Battering rams are among the most ancient engines of siege warfare. They are used to crack open walls or it those are too massive, as is the case here, the more vulnerable wooden gates of fortresses. The battering ram in this case is a massive wooden log, its head sheathed in iron, suspended from a sturdy wooden frame by iron chains. The frame is covered by a canopy of wooden boards to provide the personnel operating it with cover against arrow or spear volleys fired from the gatehouse or the walls above it. To ease its deployment to the gate the ram is equipped with no less than four axles with massive iron bound wheels.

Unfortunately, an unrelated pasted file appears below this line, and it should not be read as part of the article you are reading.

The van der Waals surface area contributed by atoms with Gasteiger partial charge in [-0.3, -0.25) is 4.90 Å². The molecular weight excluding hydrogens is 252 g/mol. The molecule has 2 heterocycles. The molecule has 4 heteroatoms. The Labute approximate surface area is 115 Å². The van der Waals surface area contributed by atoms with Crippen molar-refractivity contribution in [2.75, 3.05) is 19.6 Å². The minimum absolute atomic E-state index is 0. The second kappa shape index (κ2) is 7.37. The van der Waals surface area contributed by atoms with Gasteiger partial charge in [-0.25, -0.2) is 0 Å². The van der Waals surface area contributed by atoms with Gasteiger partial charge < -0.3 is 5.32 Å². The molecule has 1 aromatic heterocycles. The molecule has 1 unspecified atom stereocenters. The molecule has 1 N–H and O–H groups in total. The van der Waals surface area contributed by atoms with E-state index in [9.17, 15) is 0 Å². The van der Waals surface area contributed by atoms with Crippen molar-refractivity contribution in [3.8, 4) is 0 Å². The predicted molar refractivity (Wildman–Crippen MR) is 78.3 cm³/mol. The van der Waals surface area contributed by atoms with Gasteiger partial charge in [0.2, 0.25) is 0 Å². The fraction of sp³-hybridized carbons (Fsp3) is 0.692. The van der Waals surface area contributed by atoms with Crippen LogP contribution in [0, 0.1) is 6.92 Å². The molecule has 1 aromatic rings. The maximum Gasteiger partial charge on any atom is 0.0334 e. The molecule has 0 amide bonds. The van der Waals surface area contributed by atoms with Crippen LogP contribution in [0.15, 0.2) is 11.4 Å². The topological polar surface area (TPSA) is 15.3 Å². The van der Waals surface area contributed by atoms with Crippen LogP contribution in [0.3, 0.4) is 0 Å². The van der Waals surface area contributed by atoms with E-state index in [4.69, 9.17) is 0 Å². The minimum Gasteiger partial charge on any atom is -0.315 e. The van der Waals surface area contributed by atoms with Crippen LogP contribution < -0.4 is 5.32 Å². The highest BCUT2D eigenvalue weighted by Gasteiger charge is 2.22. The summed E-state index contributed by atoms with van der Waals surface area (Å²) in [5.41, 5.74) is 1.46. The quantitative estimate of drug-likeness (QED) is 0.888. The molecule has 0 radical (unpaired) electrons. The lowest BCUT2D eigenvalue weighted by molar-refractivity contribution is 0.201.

Still the success of the ram is anything but given. It is uncertain if it will be even able to reach the gate equally reinforced with steel bands. It could still be set on fire by the defenders. Even if the defenders don't manage to set the ram itself on fire they could still try to torch the bridge the ram has to cross to reach the gate. If the contraption finally reaches the gate it could still be smashed by heavy boulders dropped from the battlement. And the gate itself is not only reinforced by steel bands but held closed by two massive crossbeams each one easily as massive as the ram itself.